Additionally, Cornes, a company with more than 150 years of business and supply chain experience in Japan, is supporting Luminar’s global expansion into Asia. Also, Corning, one of the world’s leading innovators in materials science for industrial and scientific applications, including Corning Gorilla Glass, is working with Luminar to build lidar windows, among other optical components.

SPAR 3D: Looking back at when Luminar joined the lidar/automotive industries, how well do you think these industries have grown? What should be the focus, and what do you expect to happen in the future of these industries?

Austin Russell: We’re at a stage where everyone in the industry is hacking together Frankenstein solutions with off-the-shelf parts for their R&D programs, but to successfully achieve series production autonomy, hardware and software have to be seamlessly developed and integrated in tandem. With an overabundance of lidar R&D efforts out there today, we’re seeing some level of consolidation in the market as these outfits make easy and relatively cheap acquisition targets or intelligent acqui-hires. There are an abundance of R&D technologies that exist but don’t have a supply chain or scale yet figured out, nor the wide market traction required to gain platform wins. Consolidation will continue as the market converges on the requirements needed for high levels of autonomy.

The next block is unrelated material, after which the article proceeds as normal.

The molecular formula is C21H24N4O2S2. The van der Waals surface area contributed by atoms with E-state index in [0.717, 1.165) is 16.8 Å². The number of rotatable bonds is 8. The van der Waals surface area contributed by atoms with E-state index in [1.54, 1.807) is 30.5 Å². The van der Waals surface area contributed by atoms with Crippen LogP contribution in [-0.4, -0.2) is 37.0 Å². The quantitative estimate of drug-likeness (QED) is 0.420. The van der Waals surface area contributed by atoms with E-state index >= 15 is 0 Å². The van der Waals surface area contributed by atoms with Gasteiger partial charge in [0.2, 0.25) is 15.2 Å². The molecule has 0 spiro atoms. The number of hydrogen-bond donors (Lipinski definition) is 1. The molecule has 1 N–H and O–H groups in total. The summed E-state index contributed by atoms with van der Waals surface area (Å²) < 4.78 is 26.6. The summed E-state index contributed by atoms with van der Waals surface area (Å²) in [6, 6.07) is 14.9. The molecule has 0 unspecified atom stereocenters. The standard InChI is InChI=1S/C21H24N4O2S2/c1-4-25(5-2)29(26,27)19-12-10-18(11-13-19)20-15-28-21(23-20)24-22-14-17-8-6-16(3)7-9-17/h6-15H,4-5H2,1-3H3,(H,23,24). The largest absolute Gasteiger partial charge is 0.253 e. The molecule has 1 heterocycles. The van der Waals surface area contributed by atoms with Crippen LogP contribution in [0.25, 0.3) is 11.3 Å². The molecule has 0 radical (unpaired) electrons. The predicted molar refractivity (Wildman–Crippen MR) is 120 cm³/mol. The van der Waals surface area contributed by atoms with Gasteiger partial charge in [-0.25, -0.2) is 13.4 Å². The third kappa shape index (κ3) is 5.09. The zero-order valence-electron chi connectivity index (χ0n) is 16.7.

The automotive companies are realizing that you only need to reinvent the wheel so many times. This is especially true for things that aren’t materialized. There have been huge efforts, large and small that have never been able to make it past that initial research phase. At the end of the day, it’s absolutely critical for these automakers to be able to work with someone that can be designed into their vehicle platforms. This is something that has a really high barrier to entry, but equivalently a really high barrier to exit.